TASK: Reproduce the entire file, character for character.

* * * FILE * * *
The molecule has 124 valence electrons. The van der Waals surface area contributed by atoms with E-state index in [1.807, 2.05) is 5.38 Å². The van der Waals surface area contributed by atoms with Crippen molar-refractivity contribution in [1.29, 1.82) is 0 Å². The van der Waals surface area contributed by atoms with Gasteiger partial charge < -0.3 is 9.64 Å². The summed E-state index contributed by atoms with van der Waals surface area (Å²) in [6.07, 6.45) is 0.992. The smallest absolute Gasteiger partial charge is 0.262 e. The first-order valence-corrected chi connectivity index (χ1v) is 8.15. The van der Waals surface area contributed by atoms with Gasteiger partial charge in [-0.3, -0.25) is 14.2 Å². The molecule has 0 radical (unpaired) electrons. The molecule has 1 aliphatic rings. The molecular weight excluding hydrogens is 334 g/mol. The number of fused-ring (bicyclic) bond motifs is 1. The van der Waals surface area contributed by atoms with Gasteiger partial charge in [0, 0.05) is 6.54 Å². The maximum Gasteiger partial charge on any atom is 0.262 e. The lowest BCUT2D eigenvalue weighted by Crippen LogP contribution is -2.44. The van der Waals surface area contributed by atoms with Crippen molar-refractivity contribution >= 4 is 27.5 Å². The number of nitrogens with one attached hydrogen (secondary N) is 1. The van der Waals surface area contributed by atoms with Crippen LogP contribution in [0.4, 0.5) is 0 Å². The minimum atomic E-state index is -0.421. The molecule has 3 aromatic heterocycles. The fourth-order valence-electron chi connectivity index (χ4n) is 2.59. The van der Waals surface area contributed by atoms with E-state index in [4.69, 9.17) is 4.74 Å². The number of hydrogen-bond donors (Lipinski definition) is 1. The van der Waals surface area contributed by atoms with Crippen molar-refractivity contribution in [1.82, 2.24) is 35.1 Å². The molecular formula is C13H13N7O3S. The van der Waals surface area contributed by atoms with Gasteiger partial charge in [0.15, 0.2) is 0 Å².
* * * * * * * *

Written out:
The molecule has 124 valence electrons. The van der Waals surface area contributed by atoms with E-state index in [1.807, 2.05) is 5.38 Å². The van der Waals surface area contributed by atoms with Crippen molar-refractivity contribution in [1.29, 1.82) is 0 Å². The van der Waals surface area contributed by atoms with Gasteiger partial charge < -0.3 is 9.64 Å². The summed E-state index contributed by atoms with van der Waals surface area (Å²) in [6.07, 6.45) is 0.992. The smallest absolute Gasteiger partial charge is 0.262 e. The first-order valence-corrected chi connectivity index (χ1v) is 8.15. The van der Waals surface area contributed by atoms with Gasteiger partial charge in [-0.3, -0.25) is 14.2 Å². The molecule has 0 radical (unpaired) electrons. The molecule has 1 aliphatic rings. The molecular weight excluding hydrogens is 334 g/mol. The number of fused-ring (bicyclic) bond motifs is 1. The van der Waals surface area contributed by atoms with Gasteiger partial charge in [0, 0.05) is 6.54 Å². The maximum Gasteiger partial charge on any atom is 0.262 e. The lowest BCUT2D eigenvalue weighted by Crippen LogP contribution is -2.44. The van der Waals surface area contributed by atoms with Crippen molar-refractivity contribution >= 4 is 27.5 Å². The number of nitrogens with one attached hydrogen (secondary N) is 1. The van der Waals surface area contributed by atoms with Crippen LogP contribution in [0.4, 0.5) is 0 Å². The minimum atomic E-state index is -0.421. The molecule has 3 aromatic heterocycles. The fourth-order valence-electron chi connectivity index (χ4n) is 2.59. The van der Waals surface area contributed by atoms with E-state index in [4.69, 9.17) is 4.74 Å². The number of hydrogen-bond donors (Lipinski definition) is 1. The van der Waals surface area contributed by atoms with Crippen molar-refractivity contribution in [1.82, 2.24) is 35.1 Å². The molecular formula is C13H13N7O3S. The van der Waals surface area contributed by atoms with Gasteiger partial charge in [0.15, 0.2) is 0 Å².